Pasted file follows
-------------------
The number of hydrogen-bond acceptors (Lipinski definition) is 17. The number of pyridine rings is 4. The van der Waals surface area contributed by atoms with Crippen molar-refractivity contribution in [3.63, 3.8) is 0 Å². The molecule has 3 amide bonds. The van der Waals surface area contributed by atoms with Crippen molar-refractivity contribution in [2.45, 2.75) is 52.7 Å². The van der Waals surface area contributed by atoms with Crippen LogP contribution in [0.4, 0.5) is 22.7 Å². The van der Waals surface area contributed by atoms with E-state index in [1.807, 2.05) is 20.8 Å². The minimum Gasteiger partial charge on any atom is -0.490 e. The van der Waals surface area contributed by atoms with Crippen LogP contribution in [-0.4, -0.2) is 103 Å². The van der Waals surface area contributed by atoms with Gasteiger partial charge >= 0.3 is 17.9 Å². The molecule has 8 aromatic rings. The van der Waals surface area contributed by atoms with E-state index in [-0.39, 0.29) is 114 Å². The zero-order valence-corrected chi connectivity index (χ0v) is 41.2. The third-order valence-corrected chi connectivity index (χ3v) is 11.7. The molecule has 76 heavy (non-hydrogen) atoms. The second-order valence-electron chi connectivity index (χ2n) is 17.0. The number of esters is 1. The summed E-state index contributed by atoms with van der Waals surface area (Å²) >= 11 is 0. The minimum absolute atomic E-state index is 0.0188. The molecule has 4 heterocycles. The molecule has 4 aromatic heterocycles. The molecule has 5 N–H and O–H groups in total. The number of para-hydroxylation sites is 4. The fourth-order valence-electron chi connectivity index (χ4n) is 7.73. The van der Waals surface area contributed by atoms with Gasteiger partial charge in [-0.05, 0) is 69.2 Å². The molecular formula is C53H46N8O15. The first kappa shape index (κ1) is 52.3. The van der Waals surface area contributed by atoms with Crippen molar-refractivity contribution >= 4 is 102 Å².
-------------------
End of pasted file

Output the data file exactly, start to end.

The number of hydrogen-bond acceptors (Lipinski definition) is 17. The number of pyridine rings is 4. The van der Waals surface area contributed by atoms with Crippen molar-refractivity contribution in [3.63, 3.8) is 0 Å². The molecule has 3 amide bonds. The van der Waals surface area contributed by atoms with Crippen molar-refractivity contribution in [2.45, 2.75) is 52.7 Å². The van der Waals surface area contributed by atoms with Crippen LogP contribution in [0.4, 0.5) is 22.7 Å². The van der Waals surface area contributed by atoms with E-state index in [1.807, 2.05) is 20.8 Å². The minimum Gasteiger partial charge on any atom is -0.490 e. The van der Waals surface area contributed by atoms with Crippen LogP contribution in [-0.4, -0.2) is 103 Å². The van der Waals surface area contributed by atoms with Gasteiger partial charge >= 0.3 is 17.9 Å². The molecule has 8 aromatic rings. The van der Waals surface area contributed by atoms with E-state index in [-0.39, 0.29) is 114 Å². The zero-order valence-corrected chi connectivity index (χ0v) is 41.2. The third-order valence-corrected chi connectivity index (χ3v) is 11.7. The molecule has 76 heavy (non-hydrogen) atoms. The second-order valence-electron chi connectivity index (χ2n) is 17.0. The number of esters is 1. The summed E-state index contributed by atoms with van der Waals surface area (Å²) >= 11 is 0. The minimum absolute atomic E-state index is 0.0188. The molecule has 4 heterocycles. The molecule has 4 aromatic heterocycles. The molecule has 5 N–H and O–H groups in total. The number of para-hydroxylation sites is 4. The fourth-order valence-electron chi connectivity index (χ4n) is 7.73. The van der Waals surface area contributed by atoms with Gasteiger partial charge in [-0.05, 0) is 69.2 Å². The molecular formula is C53H46N8O15. The first kappa shape index (κ1) is 52.3. The van der Waals surface area contributed by atoms with Crippen molar-refractivity contribution >= 4 is 102 Å².